The sporting world's reaction to the Arizona Cardinals' Super Bowl berth has been marked by a fun combination of bafflement and condescension. The media has consistently treated the Cardinals like Red China, refusing to acknowledge their right to exist even as their power grew.
The New York Post had a typical take, likening the Cardinals' victory to a violation of the laws of physics:
The sentence that always connected "Arizona Cardinals" and "losers" now must be rewritten, or at least revised. The sun continues to rise in the east and the laws of gravity still apply but some absolutes are no more.Heck, even Cardinals QB Kurt Warner has bought in, noting in his press conference that he "want[ed] to say Arizona Cardinals and Super Bowl in the same sentence", as though putting those two thoughts together in the past would have resulted in total protonic reversal.
at left: Warner, dressed for his offseason job as an evengelical exorcist.
The media is pimping this meme for two reasons. First, it gives them a chance to bloviate about the tradition gap between the Cardinals and their more august opponents, the Pittsburgh Steelers. Second, it lets them fill some time talking about the "historic" nature of the Cardinals' appearance in the big game.
But this meme has it all wrong. To the extent that the Cardinals have defied rational expectations, they've done it through their years of failure, rather than their month of success.
To show how, we at the GRBG will stoop to using math. This is ordinarily a dangerous path for us, as we last took a math class in 1995, and passed that class only through the grace of our TI-82 graphing calculator. Luckily, we think that the math in this instance tops off at simple division, so we feel good about our chances.
at right: our collective left brain.
We are now in year 43 of the Super Bowl era. This is the first time that the Cardinals have made the big game meaning they have gone 1 for 43 in Super Bowl appearances (See? Told you the math part would work out OK). There 16 teams in each NFL conference. Assuming, then, a completely random distribution of results, which the NFL's structure tries very hard to generate, a team should now expect to make a Super Bowl once every 16 years, on average. Historically, the odds were even more favorable, because there were fewer teams.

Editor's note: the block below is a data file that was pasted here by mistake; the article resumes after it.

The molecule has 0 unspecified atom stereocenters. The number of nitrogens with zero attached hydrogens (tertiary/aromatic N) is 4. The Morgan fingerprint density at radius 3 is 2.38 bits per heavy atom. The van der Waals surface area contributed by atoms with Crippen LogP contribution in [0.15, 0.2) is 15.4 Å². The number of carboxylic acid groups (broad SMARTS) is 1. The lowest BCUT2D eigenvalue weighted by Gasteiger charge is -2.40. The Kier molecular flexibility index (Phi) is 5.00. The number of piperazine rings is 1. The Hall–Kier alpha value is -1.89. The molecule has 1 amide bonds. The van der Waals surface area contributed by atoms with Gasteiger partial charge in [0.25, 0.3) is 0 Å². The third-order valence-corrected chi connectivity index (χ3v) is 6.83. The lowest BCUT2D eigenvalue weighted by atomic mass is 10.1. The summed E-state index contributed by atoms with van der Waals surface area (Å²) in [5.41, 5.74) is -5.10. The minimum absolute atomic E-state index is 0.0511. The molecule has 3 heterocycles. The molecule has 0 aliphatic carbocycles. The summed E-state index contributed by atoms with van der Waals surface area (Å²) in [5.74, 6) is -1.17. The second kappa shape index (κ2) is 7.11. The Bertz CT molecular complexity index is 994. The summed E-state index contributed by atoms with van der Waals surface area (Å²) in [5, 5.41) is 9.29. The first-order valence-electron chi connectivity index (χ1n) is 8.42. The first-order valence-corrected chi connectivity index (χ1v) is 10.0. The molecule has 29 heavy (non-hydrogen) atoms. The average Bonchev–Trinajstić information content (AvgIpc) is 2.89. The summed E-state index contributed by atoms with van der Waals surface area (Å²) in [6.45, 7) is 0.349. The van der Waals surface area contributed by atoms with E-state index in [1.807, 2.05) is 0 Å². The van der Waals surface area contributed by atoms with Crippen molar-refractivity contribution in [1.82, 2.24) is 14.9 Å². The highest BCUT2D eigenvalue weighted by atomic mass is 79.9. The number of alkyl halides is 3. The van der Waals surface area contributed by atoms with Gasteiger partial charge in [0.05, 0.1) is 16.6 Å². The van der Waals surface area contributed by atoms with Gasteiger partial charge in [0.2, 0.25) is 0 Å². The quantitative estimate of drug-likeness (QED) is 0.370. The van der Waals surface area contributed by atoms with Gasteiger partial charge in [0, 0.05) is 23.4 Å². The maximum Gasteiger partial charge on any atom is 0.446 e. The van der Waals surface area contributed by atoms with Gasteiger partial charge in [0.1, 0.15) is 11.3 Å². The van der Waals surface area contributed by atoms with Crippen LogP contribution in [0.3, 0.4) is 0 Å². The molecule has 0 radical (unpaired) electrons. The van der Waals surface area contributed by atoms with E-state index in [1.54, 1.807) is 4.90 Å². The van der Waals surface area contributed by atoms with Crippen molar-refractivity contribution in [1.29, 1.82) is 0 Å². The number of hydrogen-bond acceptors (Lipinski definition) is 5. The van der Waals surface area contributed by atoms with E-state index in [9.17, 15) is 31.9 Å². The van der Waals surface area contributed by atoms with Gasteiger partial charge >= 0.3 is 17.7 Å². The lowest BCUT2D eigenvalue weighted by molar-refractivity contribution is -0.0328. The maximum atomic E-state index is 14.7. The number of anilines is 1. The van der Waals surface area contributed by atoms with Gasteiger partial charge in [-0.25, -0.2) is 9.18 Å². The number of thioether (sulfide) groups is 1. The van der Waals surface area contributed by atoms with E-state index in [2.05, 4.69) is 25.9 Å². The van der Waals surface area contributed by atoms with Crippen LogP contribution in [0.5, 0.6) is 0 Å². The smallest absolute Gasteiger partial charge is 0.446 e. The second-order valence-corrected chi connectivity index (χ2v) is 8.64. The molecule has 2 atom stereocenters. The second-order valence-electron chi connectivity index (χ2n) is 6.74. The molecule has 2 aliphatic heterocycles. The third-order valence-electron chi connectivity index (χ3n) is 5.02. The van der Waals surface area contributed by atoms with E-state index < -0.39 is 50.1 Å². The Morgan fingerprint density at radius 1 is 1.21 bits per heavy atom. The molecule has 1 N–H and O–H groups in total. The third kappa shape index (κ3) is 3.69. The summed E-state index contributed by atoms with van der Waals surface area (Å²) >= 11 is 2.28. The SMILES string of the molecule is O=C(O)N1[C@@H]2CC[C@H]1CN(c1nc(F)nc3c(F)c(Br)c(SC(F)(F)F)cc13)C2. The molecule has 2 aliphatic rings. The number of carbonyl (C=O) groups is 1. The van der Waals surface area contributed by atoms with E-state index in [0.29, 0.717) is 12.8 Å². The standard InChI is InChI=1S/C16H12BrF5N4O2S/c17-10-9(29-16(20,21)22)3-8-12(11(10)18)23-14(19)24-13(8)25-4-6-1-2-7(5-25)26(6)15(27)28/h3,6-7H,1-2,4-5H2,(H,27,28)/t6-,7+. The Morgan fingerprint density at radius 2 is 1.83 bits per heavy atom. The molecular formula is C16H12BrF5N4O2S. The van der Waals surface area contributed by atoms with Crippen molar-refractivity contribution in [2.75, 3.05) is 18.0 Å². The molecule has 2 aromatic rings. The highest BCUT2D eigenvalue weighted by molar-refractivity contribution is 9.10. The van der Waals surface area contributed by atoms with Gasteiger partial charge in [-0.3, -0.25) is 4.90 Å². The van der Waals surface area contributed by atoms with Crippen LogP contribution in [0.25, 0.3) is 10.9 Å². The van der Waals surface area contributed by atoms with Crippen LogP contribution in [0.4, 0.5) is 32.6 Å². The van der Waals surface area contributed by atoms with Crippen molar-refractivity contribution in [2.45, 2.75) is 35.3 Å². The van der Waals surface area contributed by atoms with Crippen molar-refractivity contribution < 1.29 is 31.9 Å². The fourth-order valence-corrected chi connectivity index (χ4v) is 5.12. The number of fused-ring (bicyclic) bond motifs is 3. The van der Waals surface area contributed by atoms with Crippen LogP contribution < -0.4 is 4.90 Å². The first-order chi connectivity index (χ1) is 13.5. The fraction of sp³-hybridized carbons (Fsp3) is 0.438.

So how likely is it that the Cardinals would have made at least one Super Bowl in the 42 years before the '08-'09 season? The math gets ickier here, but our calculations (reproduced below for math dorks) figure that there was a 95.5% chance the Cardinals would have made the Super Bowl before now.
In other words, the remarkable thing here isn't that the Cardinals finally made it this year. It's that they somehow managed to f#$% it up for so long in the past. The press guys had 42 years to talk about how remarkable the Cards were, and you never heard a peep. But now that their results have finally started to become less remarkable, it's all that the media can do to keep from pitching over sideways in shock.
Because math was involved, we'll give this meme a 4 on our 10 point scale. But remember, every time you hear a story about how this Cardinals team is remarkable, know that it was the 42 previous teams that were the true standouts.
Math time. We took a weighted average of the number of teams in a conference over the years, and found that it came out to about 14 (rounded for ease of usage). So the chances of a team winning at least once in 42 trials would be:
1 - ((13/14)^42) = .95571
Obviously there are some assumptions in here you could tweak, but for a back of the envelope job, we're OK with it. If you want real math, go to Football Outsiders. Poindexter.